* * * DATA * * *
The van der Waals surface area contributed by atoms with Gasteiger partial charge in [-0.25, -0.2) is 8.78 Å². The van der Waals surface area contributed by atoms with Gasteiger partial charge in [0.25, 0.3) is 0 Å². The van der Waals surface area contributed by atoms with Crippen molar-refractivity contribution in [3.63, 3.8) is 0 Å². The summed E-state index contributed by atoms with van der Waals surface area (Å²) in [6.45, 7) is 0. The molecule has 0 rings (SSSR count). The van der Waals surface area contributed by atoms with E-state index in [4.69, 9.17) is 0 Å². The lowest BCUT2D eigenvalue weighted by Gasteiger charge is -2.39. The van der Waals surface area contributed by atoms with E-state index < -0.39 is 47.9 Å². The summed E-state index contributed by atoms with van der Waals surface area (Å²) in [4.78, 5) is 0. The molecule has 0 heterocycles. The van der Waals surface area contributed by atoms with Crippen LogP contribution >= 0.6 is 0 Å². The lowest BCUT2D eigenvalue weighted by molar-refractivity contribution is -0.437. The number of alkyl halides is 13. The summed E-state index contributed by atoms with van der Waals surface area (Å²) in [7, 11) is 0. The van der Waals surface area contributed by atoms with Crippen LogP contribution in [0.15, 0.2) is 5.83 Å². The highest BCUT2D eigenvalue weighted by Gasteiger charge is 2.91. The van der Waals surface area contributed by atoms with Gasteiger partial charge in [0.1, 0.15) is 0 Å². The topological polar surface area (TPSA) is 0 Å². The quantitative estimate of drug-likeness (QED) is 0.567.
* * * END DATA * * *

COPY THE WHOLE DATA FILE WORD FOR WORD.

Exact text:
The van der Waals surface area contributed by atoms with Gasteiger partial charge in [-0.25, -0.2) is 8.78 Å². The van der Waals surface area contributed by atoms with Gasteiger partial charge in [0.25, 0.3) is 0 Å². The van der Waals surface area contributed by atoms with Crippen molar-refractivity contribution in [3.63, 3.8) is 0 Å². The summed E-state index contributed by atoms with van der Waals surface area (Å²) in [6.45, 7) is 0. The molecule has 0 rings (SSSR count). The van der Waals surface area contributed by atoms with E-state index in [4.69, 9.17) is 0 Å². The lowest BCUT2D eigenvalue weighted by Gasteiger charge is -2.39. The van der Waals surface area contributed by atoms with E-state index < -0.39 is 47.9 Å². The summed E-state index contributed by atoms with van der Waals surface area (Å²) in [4.78, 5) is 0. The molecule has 0 heterocycles. The van der Waals surface area contributed by atoms with Crippen LogP contribution >= 0.6 is 0 Å². The lowest BCUT2D eigenvalue weighted by molar-refractivity contribution is -0.437. The number of alkyl halides is 13. The summed E-state index contributed by atoms with van der Waals surface area (Å²) in [7, 11) is 0. The van der Waals surface area contributed by atoms with Crippen LogP contribution in [0.15, 0.2) is 5.83 Å². The highest BCUT2D eigenvalue weighted by Gasteiger charge is 2.91. The van der Waals surface area contributed by atoms with Gasteiger partial charge in [0.1, 0.15) is 0 Å². The topological polar surface area (TPSA) is 0 Å². The quantitative estimate of drug-likeness (QED) is 0.567.